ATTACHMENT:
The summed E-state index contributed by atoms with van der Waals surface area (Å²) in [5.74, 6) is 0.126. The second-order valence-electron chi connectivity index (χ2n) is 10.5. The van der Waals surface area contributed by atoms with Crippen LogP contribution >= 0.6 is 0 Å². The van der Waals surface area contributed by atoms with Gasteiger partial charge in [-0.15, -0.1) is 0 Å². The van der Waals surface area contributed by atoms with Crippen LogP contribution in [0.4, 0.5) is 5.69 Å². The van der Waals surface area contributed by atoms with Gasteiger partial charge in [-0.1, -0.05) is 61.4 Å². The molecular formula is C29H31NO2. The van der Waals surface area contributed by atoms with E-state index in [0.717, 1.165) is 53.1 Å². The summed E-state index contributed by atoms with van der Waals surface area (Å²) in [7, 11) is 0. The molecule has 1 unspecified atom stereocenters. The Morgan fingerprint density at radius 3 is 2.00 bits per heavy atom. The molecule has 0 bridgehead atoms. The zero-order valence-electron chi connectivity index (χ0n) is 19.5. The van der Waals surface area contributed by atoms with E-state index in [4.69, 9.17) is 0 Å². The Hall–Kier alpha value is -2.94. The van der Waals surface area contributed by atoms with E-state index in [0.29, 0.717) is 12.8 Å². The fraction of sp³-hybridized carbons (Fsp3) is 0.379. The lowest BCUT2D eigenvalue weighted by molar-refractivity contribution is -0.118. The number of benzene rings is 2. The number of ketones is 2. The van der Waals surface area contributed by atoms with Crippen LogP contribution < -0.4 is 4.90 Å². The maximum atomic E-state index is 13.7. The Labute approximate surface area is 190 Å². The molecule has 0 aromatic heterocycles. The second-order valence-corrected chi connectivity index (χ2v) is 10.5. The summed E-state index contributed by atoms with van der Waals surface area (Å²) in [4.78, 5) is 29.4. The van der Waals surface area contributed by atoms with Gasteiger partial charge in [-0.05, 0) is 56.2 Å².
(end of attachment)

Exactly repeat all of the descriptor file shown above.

The summed E-state index contributed by atoms with van der Waals surface area (Å²) in [5.74, 6) is 0.126. The second-order valence-electron chi connectivity index (χ2n) is 10.5. The van der Waals surface area contributed by atoms with Crippen LogP contribution >= 0.6 is 0 Å². The van der Waals surface area contributed by atoms with Gasteiger partial charge in [-0.15, -0.1) is 0 Å². The van der Waals surface area contributed by atoms with Crippen LogP contribution in [0.4, 0.5) is 5.69 Å². The van der Waals surface area contributed by atoms with Gasteiger partial charge in [-0.1, -0.05) is 61.4 Å². The molecular formula is C29H31NO2. The van der Waals surface area contributed by atoms with E-state index in [0.717, 1.165) is 53.1 Å². The summed E-state index contributed by atoms with van der Waals surface area (Å²) in [7, 11) is 0. The molecule has 1 unspecified atom stereocenters. The Morgan fingerprint density at radius 3 is 2.00 bits per heavy atom. The molecule has 0 bridgehead atoms. The zero-order valence-electron chi connectivity index (χ0n) is 19.5. The van der Waals surface area contributed by atoms with E-state index in [4.69, 9.17) is 0 Å². The Hall–Kier alpha value is -2.94. The van der Waals surface area contributed by atoms with E-state index in [0.29, 0.717) is 12.8 Å². The fraction of sp³-hybridized carbons (Fsp3) is 0.379. The lowest BCUT2D eigenvalue weighted by molar-refractivity contribution is -0.118. The number of benzene rings is 2. The number of ketones is 2. The van der Waals surface area contributed by atoms with Crippen LogP contribution < -0.4 is 4.90 Å². The maximum atomic E-state index is 13.7. The Labute approximate surface area is 190 Å². The molecule has 0 aromatic heterocycles. The second-order valence-corrected chi connectivity index (χ2v) is 10.5. The summed E-state index contributed by atoms with van der Waals surface area (Å²) in [4.78, 5) is 29.4. The van der Waals surface area contributed by atoms with Gasteiger partial charge in [-0.05, 0) is 56.2 Å².